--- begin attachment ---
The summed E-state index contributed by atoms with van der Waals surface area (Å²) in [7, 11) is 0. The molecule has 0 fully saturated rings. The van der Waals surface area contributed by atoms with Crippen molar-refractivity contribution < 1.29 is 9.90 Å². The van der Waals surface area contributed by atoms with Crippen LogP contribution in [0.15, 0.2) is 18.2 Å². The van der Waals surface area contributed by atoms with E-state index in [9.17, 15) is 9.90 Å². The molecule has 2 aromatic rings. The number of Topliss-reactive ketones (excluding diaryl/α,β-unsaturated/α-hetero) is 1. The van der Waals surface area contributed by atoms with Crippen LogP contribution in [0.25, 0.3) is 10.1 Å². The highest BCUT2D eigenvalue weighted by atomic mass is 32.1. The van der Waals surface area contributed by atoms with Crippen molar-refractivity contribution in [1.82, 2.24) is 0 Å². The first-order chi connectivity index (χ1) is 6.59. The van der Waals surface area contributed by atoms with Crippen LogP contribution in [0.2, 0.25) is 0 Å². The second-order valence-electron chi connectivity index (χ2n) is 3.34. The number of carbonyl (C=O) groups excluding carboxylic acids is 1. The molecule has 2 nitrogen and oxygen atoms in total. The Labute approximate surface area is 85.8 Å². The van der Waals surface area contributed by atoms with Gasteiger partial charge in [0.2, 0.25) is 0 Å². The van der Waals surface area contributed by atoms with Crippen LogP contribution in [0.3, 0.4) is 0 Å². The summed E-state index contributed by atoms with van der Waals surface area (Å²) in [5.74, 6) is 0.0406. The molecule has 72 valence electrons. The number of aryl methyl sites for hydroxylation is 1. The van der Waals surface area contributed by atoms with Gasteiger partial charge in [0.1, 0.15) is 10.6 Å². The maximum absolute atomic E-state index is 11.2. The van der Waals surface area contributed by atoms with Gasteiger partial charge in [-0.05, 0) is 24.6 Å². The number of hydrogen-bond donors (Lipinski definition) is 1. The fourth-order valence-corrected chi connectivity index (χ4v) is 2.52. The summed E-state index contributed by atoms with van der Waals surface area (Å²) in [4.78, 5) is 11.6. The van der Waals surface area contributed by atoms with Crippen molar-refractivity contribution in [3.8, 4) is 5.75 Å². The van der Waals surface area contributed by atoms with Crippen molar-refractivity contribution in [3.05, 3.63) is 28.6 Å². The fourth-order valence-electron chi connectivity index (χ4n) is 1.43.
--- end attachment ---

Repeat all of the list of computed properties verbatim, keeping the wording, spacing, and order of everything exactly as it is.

The summed E-state index contributed by atoms with van der Waals surface area (Å²) in [7, 11) is 0. The molecule has 0 fully saturated rings. The van der Waals surface area contributed by atoms with Crippen molar-refractivity contribution < 1.29 is 9.90 Å². The van der Waals surface area contributed by atoms with Crippen LogP contribution in [0.15, 0.2) is 18.2 Å². The van der Waals surface area contributed by atoms with E-state index in [9.17, 15) is 9.90 Å². The molecule has 2 aromatic rings. The number of Topliss-reactive ketones (excluding diaryl/α,β-unsaturated/α-hetero) is 1. The van der Waals surface area contributed by atoms with Crippen LogP contribution in [0.25, 0.3) is 10.1 Å². The highest BCUT2D eigenvalue weighted by atomic mass is 32.1. The van der Waals surface area contributed by atoms with Crippen molar-refractivity contribution in [1.82, 2.24) is 0 Å². The first-order chi connectivity index (χ1) is 6.59. The van der Waals surface area contributed by atoms with Crippen LogP contribution in [0.2, 0.25) is 0 Å². The second-order valence-electron chi connectivity index (χ2n) is 3.34. The number of carbonyl (C=O) groups excluding carboxylic acids is 1. The molecule has 2 nitrogen and oxygen atoms in total. The Labute approximate surface area is 85.8 Å². The van der Waals surface area contributed by atoms with Gasteiger partial charge in [0.2, 0.25) is 0 Å². The van der Waals surface area contributed by atoms with Crippen LogP contribution in [0.3, 0.4) is 0 Å². The summed E-state index contributed by atoms with van der Waals surface area (Å²) in [5.74, 6) is 0.0406. The molecule has 72 valence electrons. The number of aryl methyl sites for hydroxylation is 1. The van der Waals surface area contributed by atoms with Gasteiger partial charge in [0.1, 0.15) is 10.6 Å². The maximum absolute atomic E-state index is 11.2. The van der Waals surface area contributed by atoms with Gasteiger partial charge in [-0.05, 0) is 24.6 Å². The number of hydrogen-bond donors (Lipinski definition) is 1. The fourth-order valence-corrected chi connectivity index (χ4v) is 2.52. The summed E-state index contributed by atoms with van der Waals surface area (Å²) in [4.78, 5) is 11.6. The van der Waals surface area contributed by atoms with Crippen molar-refractivity contribution in [3.8, 4) is 5.75 Å². The van der Waals surface area contributed by atoms with Crippen molar-refractivity contribution in [3.05, 3.63) is 28.6 Å². The fourth-order valence-electron chi connectivity index (χ4n) is 1.43.